What It Takes To Save The Bears

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Sun bear

Zoo InternQuest is a career exploration program for high school students. For more information see the Zoo InternQuest blogs. For more photos see the Zoo InternQuest Photo Journal.

“We are the science of saving species” is the motto of the San Diego Zoo Institute for Conservation Research and for Suzanne Hall, who works there. Suzanne Hall, a senior research technician in the Applied Animal Ecology Division, spends her time saving bears by studying their behavior. She focuses on sun bears and how they interact within their environment. She observes the sun bear species and applies the data of what she has learned to help preserve the species.

Ms. Hall travels around the world to study bears, specifically behavior, and then applies this research to bears here at the Zoo. She makes sure that the bears are comfortable and happy in their Zoo environment. By studying bears, she can see what they like to do and then try to mimic that activity for them here. One way she does this is through animal enrichment, which is a way to keep animals mentally and physically engaged. Ms. Hall also observes what kind of environment the bears live in and tries to replicate that habitat into the exhibit. Happy bears ensure that zoos can develop self-sustaining populations. This is important because if an endangered animal goes extinct in the wild, at least there will be some in managed-care facilities that can eventually help to bring up the population and maybe even be reintroduced into the wild.

Sun bears live all around Southeast Asia, and by being such a large area, it is hard to tell how many bears are actually left. We do know that the sun bear species have become threatened because of the depletion of their habitat. Since the human population continues to grow, there is an increased need for paper products and palm oil, which means trees are not always being cut down sensibly. According to Ms. Hall, each year 30 percent of the sun bears’ habitat diminishes. Without the trees, there will be no habitat for animals to live in, less food for them to eat, and eventually they will be forced to migrate to other places, possibly villages. Unfortunately, those other places might not be able to sustain the sun bear population.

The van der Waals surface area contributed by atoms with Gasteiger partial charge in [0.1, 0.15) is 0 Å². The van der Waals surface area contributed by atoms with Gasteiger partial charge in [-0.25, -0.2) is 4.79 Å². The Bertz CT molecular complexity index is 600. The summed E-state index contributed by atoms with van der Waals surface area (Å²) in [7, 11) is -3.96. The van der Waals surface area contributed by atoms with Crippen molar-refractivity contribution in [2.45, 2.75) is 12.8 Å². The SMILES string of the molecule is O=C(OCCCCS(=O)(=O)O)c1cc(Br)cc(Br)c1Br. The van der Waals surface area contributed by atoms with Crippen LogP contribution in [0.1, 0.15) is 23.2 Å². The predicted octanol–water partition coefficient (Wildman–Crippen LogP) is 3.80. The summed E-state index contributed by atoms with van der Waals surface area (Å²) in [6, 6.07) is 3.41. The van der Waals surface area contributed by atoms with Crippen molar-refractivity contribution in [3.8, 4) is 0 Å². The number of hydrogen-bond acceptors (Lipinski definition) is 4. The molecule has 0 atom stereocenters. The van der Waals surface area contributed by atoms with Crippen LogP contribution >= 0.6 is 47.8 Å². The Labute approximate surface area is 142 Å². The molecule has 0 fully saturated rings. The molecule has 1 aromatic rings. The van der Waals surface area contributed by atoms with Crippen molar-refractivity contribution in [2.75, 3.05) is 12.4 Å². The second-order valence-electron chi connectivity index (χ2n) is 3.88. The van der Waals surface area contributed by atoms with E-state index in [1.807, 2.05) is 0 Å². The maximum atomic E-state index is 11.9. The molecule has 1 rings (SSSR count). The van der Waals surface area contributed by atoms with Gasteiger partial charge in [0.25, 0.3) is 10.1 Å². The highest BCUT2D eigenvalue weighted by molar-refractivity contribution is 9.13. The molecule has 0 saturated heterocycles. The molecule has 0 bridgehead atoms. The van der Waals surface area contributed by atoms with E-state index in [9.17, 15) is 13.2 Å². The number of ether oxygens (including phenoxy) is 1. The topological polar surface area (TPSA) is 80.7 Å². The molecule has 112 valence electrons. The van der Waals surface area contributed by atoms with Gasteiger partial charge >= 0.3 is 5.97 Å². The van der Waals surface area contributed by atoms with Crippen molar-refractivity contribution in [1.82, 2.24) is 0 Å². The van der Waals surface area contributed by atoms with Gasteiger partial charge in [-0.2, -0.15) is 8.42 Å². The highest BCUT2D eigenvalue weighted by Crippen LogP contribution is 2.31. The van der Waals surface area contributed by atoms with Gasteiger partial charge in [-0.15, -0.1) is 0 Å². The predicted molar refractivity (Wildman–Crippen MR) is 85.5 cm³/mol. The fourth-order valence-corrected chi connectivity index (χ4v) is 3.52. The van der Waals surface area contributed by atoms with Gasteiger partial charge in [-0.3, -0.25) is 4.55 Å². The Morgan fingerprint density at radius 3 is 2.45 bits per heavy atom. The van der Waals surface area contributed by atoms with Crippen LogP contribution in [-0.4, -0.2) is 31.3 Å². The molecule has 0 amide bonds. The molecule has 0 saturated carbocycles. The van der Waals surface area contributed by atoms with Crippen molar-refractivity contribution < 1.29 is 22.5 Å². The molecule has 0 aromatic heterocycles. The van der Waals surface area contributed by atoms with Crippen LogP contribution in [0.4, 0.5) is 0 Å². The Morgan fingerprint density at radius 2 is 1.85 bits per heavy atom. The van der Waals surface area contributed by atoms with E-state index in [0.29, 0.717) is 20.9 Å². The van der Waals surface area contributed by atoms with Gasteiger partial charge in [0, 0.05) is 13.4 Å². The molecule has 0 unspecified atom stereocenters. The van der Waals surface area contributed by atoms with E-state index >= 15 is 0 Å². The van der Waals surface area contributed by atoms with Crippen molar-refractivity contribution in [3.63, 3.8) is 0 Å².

Ms. Hall and her colleagues have worked diligently with the sun bears. Thankfully, not every person needs to become a research technician, like Ms. Hall, in order to help in the conservation of sun bears. Ms. Hall says that “the most important things for conservation are the three R’s; reduce, re-use, recycle. Although these things are commonly said, it is the easiest way to help the planet.” She goes on to say that if someone is specifically interested in preserving the sun bears, they should make sure that they do not purchase anything with unsustainably harvested palm oil in it. Palm oil is found in the fruit of palm trees that are predominently found in Asia and is the major cause of  deforestation. Ms. Hall recommends that if you want to help save a species, you can help educate others about how they are important in the circle of life. If people don’t know about a species and how they affect us, they won’t care if they go extinct. No matter how great or how small, from educating people about endangered species to buying a hybrid car, all will help protect the Earth and preserve it for future generations.

Teghan, Conservation Team (Week 2)

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